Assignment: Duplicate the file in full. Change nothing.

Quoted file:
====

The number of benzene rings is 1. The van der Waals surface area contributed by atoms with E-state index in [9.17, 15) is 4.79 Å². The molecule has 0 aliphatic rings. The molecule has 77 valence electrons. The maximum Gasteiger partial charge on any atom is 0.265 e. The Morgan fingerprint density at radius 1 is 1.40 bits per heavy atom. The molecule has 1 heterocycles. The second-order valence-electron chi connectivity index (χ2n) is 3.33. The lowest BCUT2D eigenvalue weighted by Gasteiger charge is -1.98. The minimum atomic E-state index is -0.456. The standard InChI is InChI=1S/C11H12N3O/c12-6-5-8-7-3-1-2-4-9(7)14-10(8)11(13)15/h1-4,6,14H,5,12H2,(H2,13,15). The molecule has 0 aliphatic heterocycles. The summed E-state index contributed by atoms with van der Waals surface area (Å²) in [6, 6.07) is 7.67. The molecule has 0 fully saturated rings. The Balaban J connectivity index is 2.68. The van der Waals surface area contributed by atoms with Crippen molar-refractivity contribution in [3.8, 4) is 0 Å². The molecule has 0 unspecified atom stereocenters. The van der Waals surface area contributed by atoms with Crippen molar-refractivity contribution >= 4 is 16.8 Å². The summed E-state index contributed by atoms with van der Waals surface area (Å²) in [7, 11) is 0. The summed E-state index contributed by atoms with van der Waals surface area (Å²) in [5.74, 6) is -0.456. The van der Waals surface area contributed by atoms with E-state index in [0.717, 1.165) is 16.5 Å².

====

The number of benzene rings is 1. The van der Waals surface area contributed by atoms with E-state index in [9.17, 15) is 4.79 Å². The molecule has 0 aliphatic rings. The molecule has 77 valence electrons. The maximum Gasteiger partial charge on any atom is 0.265 e. The Morgan fingerprint density at radius 1 is 1.40 bits per heavy atom. The molecule has 1 heterocycles. The second-order valence-electron chi connectivity index (χ2n) is 3.33. The lowest BCUT2D eigenvalue weighted by Gasteiger charge is -1.98. The minimum atomic E-state index is -0.456. The standard InChI is InChI=1S/C11H12N3O/c12-6-5-8-7-3-1-2-4-9(7)14-10(8)11(13)15/h1-4,6,14H,5,12H2,(H2,13,15). The molecule has 0 aliphatic heterocycles. The summed E-state index contributed by atoms with van der Waals surface area (Å²) in [6, 6.07) is 7.67. The molecule has 0 fully saturated rings. The Balaban J connectivity index is 2.68. The van der Waals surface area contributed by atoms with Crippen molar-refractivity contribution in [3.8, 4) is 0 Å². The molecule has 0 unspecified atom stereocenters. The van der Waals surface area contributed by atoms with Crippen molar-refractivity contribution >= 4 is 16.8 Å². The summed E-state index contributed by atoms with van der Waals surface area (Å²) in [7, 11) is 0. The summed E-state index contributed by atoms with van der Waals surface area (Å²) in [5.74, 6) is -0.456. The van der Waals surface area contributed by atoms with E-state index in [0.717, 1.165) is 16.5 Å².